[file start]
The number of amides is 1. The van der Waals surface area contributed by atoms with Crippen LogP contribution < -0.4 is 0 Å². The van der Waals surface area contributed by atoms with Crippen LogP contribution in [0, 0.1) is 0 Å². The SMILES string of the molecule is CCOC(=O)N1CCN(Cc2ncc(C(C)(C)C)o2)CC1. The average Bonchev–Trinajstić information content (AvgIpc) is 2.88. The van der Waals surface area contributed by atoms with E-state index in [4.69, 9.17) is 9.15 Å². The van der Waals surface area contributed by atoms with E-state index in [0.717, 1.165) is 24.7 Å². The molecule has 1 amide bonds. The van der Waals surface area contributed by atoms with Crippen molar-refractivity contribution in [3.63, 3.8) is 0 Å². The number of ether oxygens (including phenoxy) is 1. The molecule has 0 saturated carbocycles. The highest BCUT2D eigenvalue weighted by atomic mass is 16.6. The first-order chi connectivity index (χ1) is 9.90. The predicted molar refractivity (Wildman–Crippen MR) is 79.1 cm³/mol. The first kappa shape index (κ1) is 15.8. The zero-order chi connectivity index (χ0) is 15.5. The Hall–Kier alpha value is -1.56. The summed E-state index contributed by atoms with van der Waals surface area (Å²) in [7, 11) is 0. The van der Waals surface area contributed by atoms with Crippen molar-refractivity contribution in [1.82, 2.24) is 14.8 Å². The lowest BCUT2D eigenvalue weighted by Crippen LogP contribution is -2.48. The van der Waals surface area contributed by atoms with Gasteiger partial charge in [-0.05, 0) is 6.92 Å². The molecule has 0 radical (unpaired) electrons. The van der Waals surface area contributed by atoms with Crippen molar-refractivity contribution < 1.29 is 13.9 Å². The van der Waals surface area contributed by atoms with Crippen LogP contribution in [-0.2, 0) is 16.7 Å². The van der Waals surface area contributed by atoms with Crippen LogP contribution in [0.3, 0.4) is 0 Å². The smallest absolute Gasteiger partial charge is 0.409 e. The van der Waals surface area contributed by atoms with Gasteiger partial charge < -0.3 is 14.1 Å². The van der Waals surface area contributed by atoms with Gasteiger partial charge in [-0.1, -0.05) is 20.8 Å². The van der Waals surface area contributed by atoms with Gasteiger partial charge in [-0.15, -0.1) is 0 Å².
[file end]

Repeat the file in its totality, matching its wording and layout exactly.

The number of amides is 1. The van der Waals surface area contributed by atoms with Crippen LogP contribution < -0.4 is 0 Å². The van der Waals surface area contributed by atoms with Crippen LogP contribution in [0, 0.1) is 0 Å². The SMILES string of the molecule is CCOC(=O)N1CCN(Cc2ncc(C(C)(C)C)o2)CC1. The average Bonchev–Trinajstić information content (AvgIpc) is 2.88. The van der Waals surface area contributed by atoms with E-state index in [4.69, 9.17) is 9.15 Å². The van der Waals surface area contributed by atoms with E-state index in [0.717, 1.165) is 24.7 Å². The molecule has 1 amide bonds. The van der Waals surface area contributed by atoms with Crippen molar-refractivity contribution in [3.63, 3.8) is 0 Å². The number of ether oxygens (including phenoxy) is 1. The molecule has 0 saturated carbocycles. The highest BCUT2D eigenvalue weighted by atomic mass is 16.6. The first-order chi connectivity index (χ1) is 9.90. The predicted molar refractivity (Wildman–Crippen MR) is 79.1 cm³/mol. The first kappa shape index (κ1) is 15.8. The zero-order chi connectivity index (χ0) is 15.5. The Hall–Kier alpha value is -1.56. The summed E-state index contributed by atoms with van der Waals surface area (Å²) in [7, 11) is 0. The van der Waals surface area contributed by atoms with Crippen molar-refractivity contribution in [1.82, 2.24) is 14.8 Å². The lowest BCUT2D eigenvalue weighted by Crippen LogP contribution is -2.48. The van der Waals surface area contributed by atoms with Gasteiger partial charge in [-0.05, 0) is 6.92 Å². The molecule has 0 radical (unpaired) electrons. The van der Waals surface area contributed by atoms with Crippen molar-refractivity contribution < 1.29 is 13.9 Å². The van der Waals surface area contributed by atoms with Crippen LogP contribution in [-0.2, 0) is 16.7 Å². The van der Waals surface area contributed by atoms with Crippen LogP contribution in [0.3, 0.4) is 0 Å². The smallest absolute Gasteiger partial charge is 0.409 e. The van der Waals surface area contributed by atoms with Gasteiger partial charge < -0.3 is 14.1 Å². The van der Waals surface area contributed by atoms with Gasteiger partial charge in [-0.1, -0.05) is 20.8 Å². The van der Waals surface area contributed by atoms with Gasteiger partial charge in [-0.15, -0.1) is 0 Å².